The shock to global commodity markets following Russia’s invasion of Ukraine is expected to be the largest in the post-war period, and certainly since the oil crisis of the 1970s. Over the past 30 year, the two countries have become major agricultural exporters, accounting for a quarter of global grains trade in the 2021-22 season (International Grains Council, March 9, 2022). Across key commodities, they account for a 34, 18, 27 and 75 percent share of volume traded of world wheat, corn, barley, and sunflower oil respectively (International Food Policy Research Institute, February 24, 2022). With Russia blockading ports on the Black Sea, 16 million tons of grain are currently stranded in Ukraine, USDA forecasting Ukrainian-Russian wheat exports to fall by 7 million tons in 2021-22, Australian and Indian exports only partially filling the gap (USDA/WASDE Report, March 9, 2022) Also, despite reports of some spring crops being planted in Ukraine, outgoing Agriculture Minister Roman Leshchenko expects total area sown to be reduced by 19 million acres (Reuters, March 22, 2022).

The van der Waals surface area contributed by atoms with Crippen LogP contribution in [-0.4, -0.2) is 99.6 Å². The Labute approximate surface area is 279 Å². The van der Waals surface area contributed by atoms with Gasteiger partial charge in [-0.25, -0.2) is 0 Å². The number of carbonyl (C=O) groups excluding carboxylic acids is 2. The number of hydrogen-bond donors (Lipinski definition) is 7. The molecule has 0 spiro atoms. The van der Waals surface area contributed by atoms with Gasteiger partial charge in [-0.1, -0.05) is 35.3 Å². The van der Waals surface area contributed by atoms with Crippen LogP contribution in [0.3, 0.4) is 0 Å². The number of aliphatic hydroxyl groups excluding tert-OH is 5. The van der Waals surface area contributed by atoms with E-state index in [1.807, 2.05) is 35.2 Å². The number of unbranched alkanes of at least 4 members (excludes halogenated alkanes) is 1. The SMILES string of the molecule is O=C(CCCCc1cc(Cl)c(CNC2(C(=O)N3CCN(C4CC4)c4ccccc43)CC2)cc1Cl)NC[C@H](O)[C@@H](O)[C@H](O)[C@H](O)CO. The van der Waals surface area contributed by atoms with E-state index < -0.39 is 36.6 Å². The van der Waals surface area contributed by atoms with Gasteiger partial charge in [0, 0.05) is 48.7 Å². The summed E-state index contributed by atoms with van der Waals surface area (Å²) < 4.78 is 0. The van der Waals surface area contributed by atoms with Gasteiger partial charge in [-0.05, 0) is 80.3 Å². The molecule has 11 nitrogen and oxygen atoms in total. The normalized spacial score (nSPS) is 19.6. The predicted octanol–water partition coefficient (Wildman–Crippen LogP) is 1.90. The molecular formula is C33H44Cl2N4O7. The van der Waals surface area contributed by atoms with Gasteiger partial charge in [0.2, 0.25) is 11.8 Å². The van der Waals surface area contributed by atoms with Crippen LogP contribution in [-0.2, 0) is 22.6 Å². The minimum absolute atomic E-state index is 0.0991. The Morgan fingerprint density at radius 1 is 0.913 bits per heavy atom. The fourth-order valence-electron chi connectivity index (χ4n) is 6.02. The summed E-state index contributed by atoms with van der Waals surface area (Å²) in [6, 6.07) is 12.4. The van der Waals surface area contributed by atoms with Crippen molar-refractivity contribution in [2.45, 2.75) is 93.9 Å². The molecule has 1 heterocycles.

Not surprisingly a market shock of this magnitude has affected both the volatility and level of prices, wheat futures at one point moving above $14/bushel, and eventually falling back to just over $10/bushel, reflecting uncertainty among traders about the invasion. In turn, the increase in grain prices, are having a significant effect on global food prices and hence food security. Even before the invasion, several factors were already driving up food prices, including poor harvests in South America, strong global demand, supply chain issues, reduced global stocks of grains and oilseeds, and an input cost squeeze mostly due to rising fertilizer prices. Adding in the effect of the invasion, global food prices are now reaching levels not seen since the so-called “Arab Spring” of the early 2010s (UN/FAO, March 2022). Continue reading
by: Chris Zoller, Extension Educator, ANR, Tuscarawas County